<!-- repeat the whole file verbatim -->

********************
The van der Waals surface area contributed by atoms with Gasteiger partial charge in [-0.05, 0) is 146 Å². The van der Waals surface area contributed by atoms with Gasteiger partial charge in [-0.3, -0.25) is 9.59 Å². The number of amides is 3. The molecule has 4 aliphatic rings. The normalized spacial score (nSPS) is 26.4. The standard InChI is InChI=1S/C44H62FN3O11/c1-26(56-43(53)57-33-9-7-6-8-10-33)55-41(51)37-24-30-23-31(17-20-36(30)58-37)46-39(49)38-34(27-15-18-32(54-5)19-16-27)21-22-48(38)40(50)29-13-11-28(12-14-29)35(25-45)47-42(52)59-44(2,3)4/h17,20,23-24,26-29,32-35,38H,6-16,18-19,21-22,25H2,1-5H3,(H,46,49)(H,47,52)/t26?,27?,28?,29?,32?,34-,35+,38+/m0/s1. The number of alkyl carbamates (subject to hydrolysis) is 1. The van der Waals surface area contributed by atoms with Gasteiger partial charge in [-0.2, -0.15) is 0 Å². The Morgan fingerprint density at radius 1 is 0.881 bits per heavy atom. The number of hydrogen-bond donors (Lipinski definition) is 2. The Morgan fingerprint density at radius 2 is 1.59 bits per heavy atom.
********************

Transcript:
The van der Waals surface area contributed by atoms with Gasteiger partial charge in [-0.05, 0) is 146 Å². The van der Waals surface area contributed by atoms with Gasteiger partial charge in [-0.3, -0.25) is 9.59 Å². The number of amides is 3. The molecule has 4 aliphatic rings. The normalized spacial score (nSPS) is 26.4. The standard InChI is InChI=1S/C44H62FN3O11/c1-26(56-43(53)57-33-9-7-6-8-10-33)55-41(51)37-24-30-23-31(17-20-36(30)58-37)46-39(49)38-34(27-15-18-32(54-5)19-16-27)21-22-48(38)40(50)29-13-11-28(12-14-29)35(25-45)47-42(52)59-44(2,3)4/h17,20,23-24,26-29,32-35,38H,6-16,18-19,21-22,25H2,1-5H3,(H,46,49)(H,47,52)/t26?,27?,28?,29?,32?,34-,35+,38+/m0/s1. The number of alkyl carbamates (subject to hydrolysis) is 1. The van der Waals surface area contributed by atoms with Gasteiger partial charge in [-0.2, -0.15) is 0 Å². The Morgan fingerprint density at radius 1 is 0.881 bits per heavy atom. The number of hydrogen-bond donors (Lipinski definition) is 2. The Morgan fingerprint density at radius 2 is 1.59 bits per heavy atom.